So while many in the industry might be allergic to Smith at this point, it's impossible to say he couldn't work on a studio film again if he really wanted. (He might seem to lack interest now, but a year ago, fresh off the experience on Cop Out, he said he'd do another studio movie "in a heartbeat.")

Of course, Smith might not need to do another Hollywood movie: Red State was financed by private investors, and his indie cred survives among some fans. Sales agent Cassian Elwes, who is not involved with the project, says Smith's ploy at Sundance was "brilliant" and "hilarious." Although Smith "probably pissed off the studios who schlepped over to see the movie," Elwes says, he "created a lot of hype and publicity about the movie, which is a good thing. And he can actually talk to audiences. He's a household name; he's using his celebrity in a smart way."

Sloss agrees that Smith is an industry unto himself and a trailblazer in terms of unhooking the filmmaker from the industry machine. Smith can sell out a few thousand seats in theaters, at $65 a ticket, around the country and even around the world. "It's easy on the surface to say he's losing his mind," Sloss says. "He's an emotional guy, but that's not what's going on here. There's a paradigm taking shape, and he's one manifestation of it."

Smith continues to tend his Internet flock in the aftermath of Sundance, and having lined up distribution consultant David Dinerstein along with Sloss and representatives at WME, he's clearly keeping an eye on business. He's selling tickets online for his Red State tour, kicking off March 5 in New York with subsequent stops from Atlanta to Minneapolis and Seattle to Boston.

According to Smith, his plan is realistic. "We'd be wasting money, advertising this to anybody but the audience that normally goes to see my flicks," he wrote. "On this March tour, we could CLEAR a million bucks and change -- and that'd be 25% of the budget back. Just in 15 or so single screenings. Why is that crazy?"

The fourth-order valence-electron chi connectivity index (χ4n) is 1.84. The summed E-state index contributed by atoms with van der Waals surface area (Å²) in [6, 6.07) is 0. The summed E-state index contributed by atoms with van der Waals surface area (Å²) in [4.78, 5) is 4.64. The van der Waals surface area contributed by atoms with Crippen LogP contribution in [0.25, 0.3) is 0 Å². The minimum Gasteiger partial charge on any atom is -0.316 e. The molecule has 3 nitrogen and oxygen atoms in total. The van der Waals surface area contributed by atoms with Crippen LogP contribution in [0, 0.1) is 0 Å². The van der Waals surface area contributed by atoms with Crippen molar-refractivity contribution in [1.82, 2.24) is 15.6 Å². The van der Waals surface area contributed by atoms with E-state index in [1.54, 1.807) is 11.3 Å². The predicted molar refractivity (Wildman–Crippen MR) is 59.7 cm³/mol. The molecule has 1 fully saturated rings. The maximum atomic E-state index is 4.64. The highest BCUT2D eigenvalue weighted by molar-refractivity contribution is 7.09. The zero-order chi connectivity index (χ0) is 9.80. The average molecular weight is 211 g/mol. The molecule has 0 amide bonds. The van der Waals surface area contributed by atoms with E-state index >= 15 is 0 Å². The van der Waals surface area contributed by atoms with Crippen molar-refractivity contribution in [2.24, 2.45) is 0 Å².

After the tour, Smith says he'll release the film theatrically through his nascent label, Smodcast. And then Smith says he's going to teach others to do what he does.

"If we can build Smodcast Pictures into a brand the way Harvey & Bob made the Miramax name stand for a specific kind of film -- then it can become a kind of no-budget service label for flicks we feel fit our ethos or can't find love elsewhere in the world," Smith said in a tweet to his followers.

It's a noble aim, but while Smith might have had the backing to muster $4 million for a movie and the following to assemble an audience with the click of a mouse, others don't. At this point, it's not even clear Smith can unhook himself from the Hollywood machine -- much less that he'll be able to free other aspiring filmmakers from their shackles.

ALL THE SMITH THAT'S FIT TO PRINT:
"It's kinda boring," Smith admitted of his 2007 book My Boring-Ass Life, in which he collected blog posts from SilentBobSpeaks.com. "Wake up," reads a typical entry. "Take a shit while playing Tetris and update my online diary in my office 'til [wife] Jen gets up." His fans loved it, though, so he reissued it two years later with added pages about the making of Zack and Miri Make a Porno.